A ribbon cutting will be held at 11 a.m., April 5,at 107 N. William Hooker Drive in Hookerton.

The Hookerton Boating Access Area has a new ADA-accessible concrete boat ramp with gravel parking. The 15-by-120-foot boat ramp has an 8-by-60 floating dock to assist with launching and retrieving vessels. The location also has a new ADA-accessible 10-by-30-foot fishing platform on the T-shaped, fixed fishing pier for anglers without boats..

The gravel parking area offers 18 marked spaces for vehicles with trailers and five spaces for single vehicles as well as handicapped-accessible spaces for each.

“We are very excited about the partnership withthe N.C. Wildlife Commission to build a Boating Access Area here in Hook


Rank (0) Views 2364 On Thu, Mar 28, 2013 5:03 PM, 671 days ago



RALEIGH, N.C. (March 28, 2013) — The N.C. House of Representatives adopted a resolution commemorating the 75th anniversary of the Wildlife Restoration Act, which has provided more than $14 billion in funds for state fish and wildlife research and conservation programs nationwide.

“I was happy to sponsor this resolution and bring awareness to the $3.3 billion annual impact hunters and anglers have on North Carolina’s economy and the multiple successes of our wildlife conservation programs,” said Rep. Tim D. Moffitt, who sponsored the resolution.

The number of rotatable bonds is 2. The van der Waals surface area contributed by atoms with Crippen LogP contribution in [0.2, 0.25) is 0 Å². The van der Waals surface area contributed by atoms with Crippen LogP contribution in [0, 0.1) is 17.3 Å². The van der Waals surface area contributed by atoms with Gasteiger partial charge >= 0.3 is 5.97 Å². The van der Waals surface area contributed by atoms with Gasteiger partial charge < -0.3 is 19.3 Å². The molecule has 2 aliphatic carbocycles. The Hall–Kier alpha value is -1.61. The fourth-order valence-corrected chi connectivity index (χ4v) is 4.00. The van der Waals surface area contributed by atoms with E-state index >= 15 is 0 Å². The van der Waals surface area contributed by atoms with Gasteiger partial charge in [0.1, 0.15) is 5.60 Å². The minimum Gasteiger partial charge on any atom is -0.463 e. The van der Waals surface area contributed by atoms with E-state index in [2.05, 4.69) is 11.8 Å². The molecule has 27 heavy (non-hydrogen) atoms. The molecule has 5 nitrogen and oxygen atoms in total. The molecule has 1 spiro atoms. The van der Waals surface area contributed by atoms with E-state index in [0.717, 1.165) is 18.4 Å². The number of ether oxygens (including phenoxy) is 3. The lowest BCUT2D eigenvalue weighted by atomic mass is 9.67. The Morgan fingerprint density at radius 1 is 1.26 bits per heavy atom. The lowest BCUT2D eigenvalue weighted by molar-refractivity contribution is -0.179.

The Wildlife Restoration Act, also known as the Pittman-Robertson Act, authorized a federal excise tax on sporting arms, ammunition, archery equipment, and handguns. The Department of Treasury collects the excise taxes,and the U.S. Fish and Wildlife Service dispenses money among state fish and wildlife agencies to fund projects that conserve wildlife populations and improve hunter access and hunting


Rank (0) Views 402 On Thu, Mar 28, 2013 5:00 PM, 671 days ago



RALEIGH, N.C. (March 28, 2013) — The N.C. House of Representatives adopted a resolution commemorating the 75th anniversary of the Wildlife Restoration Act, which has provided more than $14 billion in funds for state fish and wildlife research and conservation programs nationwide.

“I was happy to sponsor this resolution and bring awareness to the $3.3 billion annual impact hunters and anglers have on North Carolina’s economy and the multiple successes of our wildlife conservation programs,” said Rep. Tim D. Moffitt, who sponsored the resolution.